The looming collapse of the US military in Iraq, of which a number of generals and former generals, including former Chief of Staff Colin Powell, have warned, is happening none too soon, as it may be the best hope for preventing military rule here at home.
From the looks of things, the Bush/Cheney regime has been working assiduously to pave the way for a declaration of military rule, such that at this point it really lacks only the pretext to trigger a suspension of Constitutional government. They have done this with the active support of Democrats in Congress, though most of the heavy lifting was done by the last, Republican-led Congress.
The first step, or course, was the first Authorization for Use of Military Force, passed in September 2001, which the president has subsequently used to claim—improperly, but so what? —that the whole world, including the US, is a battlefield in a so-called “War” on Terror, and that he has extra-Constitutional unitary executive powers to ignore laws passed by Congress. As constitutional scholar and former Reagan-era associate deputy attorney general Bruce Fein observes, that one claim, that the US is itself a battlefield, is enough to allow this or some future president to declare martial law, “since you can always declare martial law on a battlefield. All he’d need would be a pretext, like another terrorist
The 2001 AUMF was followed by the PATRIOT Act, passed in October 2001, which undermined much of the Bill of Rights. Around the same time, the president began a campaign of massive spying on Americans by the National Security Agency, conducted without any warrants or other judicial review. It was and remains a program that is clearly aimed at American dissidents and at the administration’s political opponents, since the Foreign Intelligence Surveillance Court would never have raised no objections to spying on potential terrorists. (And it, and other government spying programs, have resulted in the government’s having a list now of some 325,000 “suspected terrorists”!)
The other thing we saw early on was the establishment of an underground government-within-a-government, though the activation, following 9-11, of the so-called “Continuity of Government” protocol, which saw heads of federal agencies moved secretly to an underground bunker where, working under the direction of Vice President Dick Cheney, the “government” functioned out of sight of Congress and the public for critical months.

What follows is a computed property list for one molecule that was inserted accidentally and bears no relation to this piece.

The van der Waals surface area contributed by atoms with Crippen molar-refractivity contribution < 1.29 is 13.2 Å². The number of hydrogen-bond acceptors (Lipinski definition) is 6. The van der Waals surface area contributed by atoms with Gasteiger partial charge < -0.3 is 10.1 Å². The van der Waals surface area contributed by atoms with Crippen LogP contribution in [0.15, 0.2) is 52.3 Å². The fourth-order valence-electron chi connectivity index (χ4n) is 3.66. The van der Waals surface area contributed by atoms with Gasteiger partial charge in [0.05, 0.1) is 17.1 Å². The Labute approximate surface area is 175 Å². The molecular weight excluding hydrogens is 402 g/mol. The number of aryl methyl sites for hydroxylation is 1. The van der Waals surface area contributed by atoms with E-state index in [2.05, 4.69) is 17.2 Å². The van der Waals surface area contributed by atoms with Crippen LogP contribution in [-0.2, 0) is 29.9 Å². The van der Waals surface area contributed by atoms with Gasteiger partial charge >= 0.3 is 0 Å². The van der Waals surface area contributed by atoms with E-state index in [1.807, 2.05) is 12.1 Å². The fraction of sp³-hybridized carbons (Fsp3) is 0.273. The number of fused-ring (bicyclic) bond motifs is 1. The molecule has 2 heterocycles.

It was also during the first year following 9-11 that the Bush/Cheney regime began its programs of arrest and detention without charge—mostly of resident aliens, but also of American citizens—and of kidnapping and torture in a chain of gulag prisons overseas and at the Navy base at Guantanamo Bay.
The following year, Attorney General John Ashcroft began his program to develop a mass network of tens of millions of citizen spies—Operation TIPS. That program, which had considerable support from key Democrats (notably Sen. Joe Lieberman), was curtailed by Congress when key conservatives got wind of the scale of the thing, but the concept survives without a name, and is reportedly being expanded today.
Meanwhile, last October Bush and Cheney, with the help of a compliant Congress, put in place some key elements needed for a military putsch. There was the overturning of the venerable Posse Comitatus Act of 1878, which barred the use of active duty military inside the United States for police-type functions, and the revision of the Insurrection Act, so as to empower the president to take control of National Guard units in the 50 states even over the objections of the governors of those states.
Put this together with the wholly secret construction now under way--courtesy of a $385-million grant by the US Army Corps of Engineers to Halliburton subsidiary KBR Inc--of detention camps reportedly capable of confining as many as 400,000 people, and a recent report that the Pentagon has a document, dated June 1, 2007, classified Top Secret, which declares there to be a developing “insurgency” within the U.S, and which lays out a whole martial law counterinsurgency campaign against legal dissent, and you have all the ingredients for a military takeover of the United States.
As we go about our daily lives--our shopping, our escapist movie watching, and even our protesting and political organizing—we need to be aware that there is a real risk that it could all blow up, and that we could find ourselves facing armed, uniformed troops at our doors.